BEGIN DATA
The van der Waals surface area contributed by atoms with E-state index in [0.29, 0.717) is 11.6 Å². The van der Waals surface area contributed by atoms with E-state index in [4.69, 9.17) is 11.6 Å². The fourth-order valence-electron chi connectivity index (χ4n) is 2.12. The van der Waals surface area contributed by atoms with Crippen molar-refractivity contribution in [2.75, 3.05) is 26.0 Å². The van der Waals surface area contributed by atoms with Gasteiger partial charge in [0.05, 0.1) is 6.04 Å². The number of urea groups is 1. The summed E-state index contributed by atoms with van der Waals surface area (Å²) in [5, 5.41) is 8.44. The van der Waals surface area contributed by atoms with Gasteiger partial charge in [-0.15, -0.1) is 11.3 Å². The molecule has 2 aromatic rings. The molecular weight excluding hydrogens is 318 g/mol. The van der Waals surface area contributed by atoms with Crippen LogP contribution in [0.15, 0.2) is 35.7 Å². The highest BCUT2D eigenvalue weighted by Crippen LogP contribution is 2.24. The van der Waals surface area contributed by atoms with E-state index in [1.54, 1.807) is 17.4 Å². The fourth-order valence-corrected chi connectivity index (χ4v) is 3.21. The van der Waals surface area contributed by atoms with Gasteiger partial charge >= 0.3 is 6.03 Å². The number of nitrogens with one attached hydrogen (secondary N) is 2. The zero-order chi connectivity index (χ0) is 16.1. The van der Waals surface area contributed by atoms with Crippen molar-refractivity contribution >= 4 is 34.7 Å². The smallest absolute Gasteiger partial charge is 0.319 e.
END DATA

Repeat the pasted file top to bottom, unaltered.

The van der Waals surface area contributed by atoms with E-state index in [0.29, 0.717) is 11.6 Å². The van der Waals surface area contributed by atoms with E-state index in [4.69, 9.17) is 11.6 Å². The fourth-order valence-electron chi connectivity index (χ4n) is 2.12. The van der Waals surface area contributed by atoms with Crippen molar-refractivity contribution in [2.75, 3.05) is 26.0 Å². The van der Waals surface area contributed by atoms with Gasteiger partial charge in [0.05, 0.1) is 6.04 Å². The number of urea groups is 1. The summed E-state index contributed by atoms with van der Waals surface area (Å²) in [5, 5.41) is 8.44. The van der Waals surface area contributed by atoms with Gasteiger partial charge in [-0.15, -0.1) is 11.3 Å². The molecule has 2 aromatic rings. The molecular weight excluding hydrogens is 318 g/mol. The van der Waals surface area contributed by atoms with Crippen LogP contribution in [0.15, 0.2) is 35.7 Å². The highest BCUT2D eigenvalue weighted by Crippen LogP contribution is 2.24. The van der Waals surface area contributed by atoms with E-state index in [1.54, 1.807) is 17.4 Å². The fourth-order valence-corrected chi connectivity index (χ4v) is 3.21. The van der Waals surface area contributed by atoms with Gasteiger partial charge >= 0.3 is 6.03 Å². The number of nitrogens with one attached hydrogen (secondary N) is 2. The zero-order chi connectivity index (χ0) is 16.1. The van der Waals surface area contributed by atoms with Crippen molar-refractivity contribution >= 4 is 34.7 Å². The smallest absolute Gasteiger partial charge is 0.319 e.